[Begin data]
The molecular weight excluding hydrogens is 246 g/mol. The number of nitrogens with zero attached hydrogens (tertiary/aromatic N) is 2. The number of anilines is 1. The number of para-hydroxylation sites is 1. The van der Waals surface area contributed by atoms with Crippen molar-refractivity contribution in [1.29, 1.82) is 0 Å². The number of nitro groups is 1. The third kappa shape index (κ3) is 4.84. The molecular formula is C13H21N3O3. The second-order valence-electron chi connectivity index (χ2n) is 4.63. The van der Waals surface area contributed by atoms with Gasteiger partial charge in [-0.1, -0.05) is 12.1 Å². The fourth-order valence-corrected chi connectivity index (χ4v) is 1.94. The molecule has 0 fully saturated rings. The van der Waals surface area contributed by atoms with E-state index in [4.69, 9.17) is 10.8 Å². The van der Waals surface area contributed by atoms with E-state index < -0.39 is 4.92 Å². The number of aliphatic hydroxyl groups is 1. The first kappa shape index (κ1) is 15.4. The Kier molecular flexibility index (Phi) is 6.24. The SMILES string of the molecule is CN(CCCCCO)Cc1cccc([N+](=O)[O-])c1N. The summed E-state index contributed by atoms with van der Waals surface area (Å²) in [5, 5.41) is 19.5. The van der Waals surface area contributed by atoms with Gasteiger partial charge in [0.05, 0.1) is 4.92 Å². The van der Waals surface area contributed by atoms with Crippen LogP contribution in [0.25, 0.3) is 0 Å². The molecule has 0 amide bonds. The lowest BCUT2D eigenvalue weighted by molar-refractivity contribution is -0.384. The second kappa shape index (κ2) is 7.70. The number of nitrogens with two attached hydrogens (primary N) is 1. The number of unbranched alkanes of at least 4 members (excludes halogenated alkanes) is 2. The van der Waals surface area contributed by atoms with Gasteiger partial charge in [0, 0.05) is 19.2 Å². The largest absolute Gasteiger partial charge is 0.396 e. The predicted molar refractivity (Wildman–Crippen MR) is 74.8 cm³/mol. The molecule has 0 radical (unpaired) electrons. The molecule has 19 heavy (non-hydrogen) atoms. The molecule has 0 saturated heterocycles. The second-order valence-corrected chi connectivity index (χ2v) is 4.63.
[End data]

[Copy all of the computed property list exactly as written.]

The molecular weight excluding hydrogens is 246 g/mol. The number of nitrogens with zero attached hydrogens (tertiary/aromatic N) is 2. The number of anilines is 1. The number of para-hydroxylation sites is 1. The van der Waals surface area contributed by atoms with Crippen molar-refractivity contribution in [1.29, 1.82) is 0 Å². The number of nitro groups is 1. The third kappa shape index (κ3) is 4.84. The molecular formula is C13H21N3O3. The second-order valence-electron chi connectivity index (χ2n) is 4.63. The van der Waals surface area contributed by atoms with Gasteiger partial charge in [-0.1, -0.05) is 12.1 Å². The fourth-order valence-corrected chi connectivity index (χ4v) is 1.94. The molecule has 0 fully saturated rings. The van der Waals surface area contributed by atoms with E-state index in [4.69, 9.17) is 10.8 Å². The van der Waals surface area contributed by atoms with E-state index < -0.39 is 4.92 Å². The number of aliphatic hydroxyl groups is 1. The first kappa shape index (κ1) is 15.4. The Kier molecular flexibility index (Phi) is 6.24. The SMILES string of the molecule is CN(CCCCCO)Cc1cccc([N+](=O)[O-])c1N. The summed E-state index contributed by atoms with van der Waals surface area (Å²) in [5, 5.41) is 19.5. The van der Waals surface area contributed by atoms with Gasteiger partial charge in [0.05, 0.1) is 4.92 Å². The van der Waals surface area contributed by atoms with Crippen LogP contribution in [0.25, 0.3) is 0 Å². The molecule has 0 amide bonds. The lowest BCUT2D eigenvalue weighted by molar-refractivity contribution is -0.384. The second kappa shape index (κ2) is 7.70. The number of nitrogens with two attached hydrogens (primary N) is 1. The number of unbranched alkanes of at least 4 members (excludes halogenated alkanes) is 2. The van der Waals surface area contributed by atoms with Gasteiger partial charge in [0, 0.05) is 19.2 Å². The largest absolute Gasteiger partial charge is 0.396 e. The predicted molar refractivity (Wildman–Crippen MR) is 74.8 cm³/mol. The molecule has 0 radical (unpaired) electrons. The molecule has 19 heavy (non-hydrogen) atoms. The molecule has 0 saturated heterocycles. The second-order valence-corrected chi connectivity index (χ2v) is 4.63.